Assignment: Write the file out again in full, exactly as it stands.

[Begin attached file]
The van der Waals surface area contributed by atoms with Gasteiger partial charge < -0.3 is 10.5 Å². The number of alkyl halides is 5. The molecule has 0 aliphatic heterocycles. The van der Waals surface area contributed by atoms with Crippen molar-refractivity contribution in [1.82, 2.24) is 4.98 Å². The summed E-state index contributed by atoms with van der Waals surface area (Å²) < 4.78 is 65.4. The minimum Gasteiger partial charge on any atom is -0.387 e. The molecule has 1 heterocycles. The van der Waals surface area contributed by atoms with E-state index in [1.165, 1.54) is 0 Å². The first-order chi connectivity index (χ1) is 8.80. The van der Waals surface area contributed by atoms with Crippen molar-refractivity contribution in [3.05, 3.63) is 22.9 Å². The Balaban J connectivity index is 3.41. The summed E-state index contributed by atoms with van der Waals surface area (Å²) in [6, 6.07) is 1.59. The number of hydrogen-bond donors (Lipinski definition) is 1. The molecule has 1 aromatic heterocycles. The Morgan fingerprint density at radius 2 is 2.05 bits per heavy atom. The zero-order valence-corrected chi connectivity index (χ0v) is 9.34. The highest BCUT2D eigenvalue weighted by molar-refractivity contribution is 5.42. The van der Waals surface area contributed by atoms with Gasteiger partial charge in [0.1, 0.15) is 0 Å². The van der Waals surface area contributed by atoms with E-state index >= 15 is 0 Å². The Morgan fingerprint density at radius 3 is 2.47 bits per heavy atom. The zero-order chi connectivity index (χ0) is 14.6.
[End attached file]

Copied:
The van der Waals surface area contributed by atoms with Gasteiger partial charge < -0.3 is 10.5 Å². The number of alkyl halides is 5. The molecule has 0 aliphatic heterocycles. The van der Waals surface area contributed by atoms with Crippen molar-refractivity contribution in [1.82, 2.24) is 4.98 Å². The summed E-state index contributed by atoms with van der Waals surface area (Å²) < 4.78 is 65.4. The minimum Gasteiger partial charge on any atom is -0.387 e. The molecule has 1 heterocycles. The van der Waals surface area contributed by atoms with E-state index in [1.165, 1.54) is 0 Å². The first-order chi connectivity index (χ1) is 8.80. The van der Waals surface area contributed by atoms with Crippen molar-refractivity contribution in [3.05, 3.63) is 22.9 Å². The Balaban J connectivity index is 3.41. The summed E-state index contributed by atoms with van der Waals surface area (Å²) in [6, 6.07) is 1.59. The number of hydrogen-bond donors (Lipinski definition) is 1. The molecule has 1 aromatic heterocycles. The Morgan fingerprint density at radius 2 is 2.05 bits per heavy atom. The zero-order valence-corrected chi connectivity index (χ0v) is 9.34. The highest BCUT2D eigenvalue weighted by molar-refractivity contribution is 5.42. The van der Waals surface area contributed by atoms with Gasteiger partial charge in [0.1, 0.15) is 0 Å². The van der Waals surface area contributed by atoms with E-state index >= 15 is 0 Å². The Morgan fingerprint density at radius 3 is 2.47 bits per heavy atom. The zero-order chi connectivity index (χ0) is 14.6.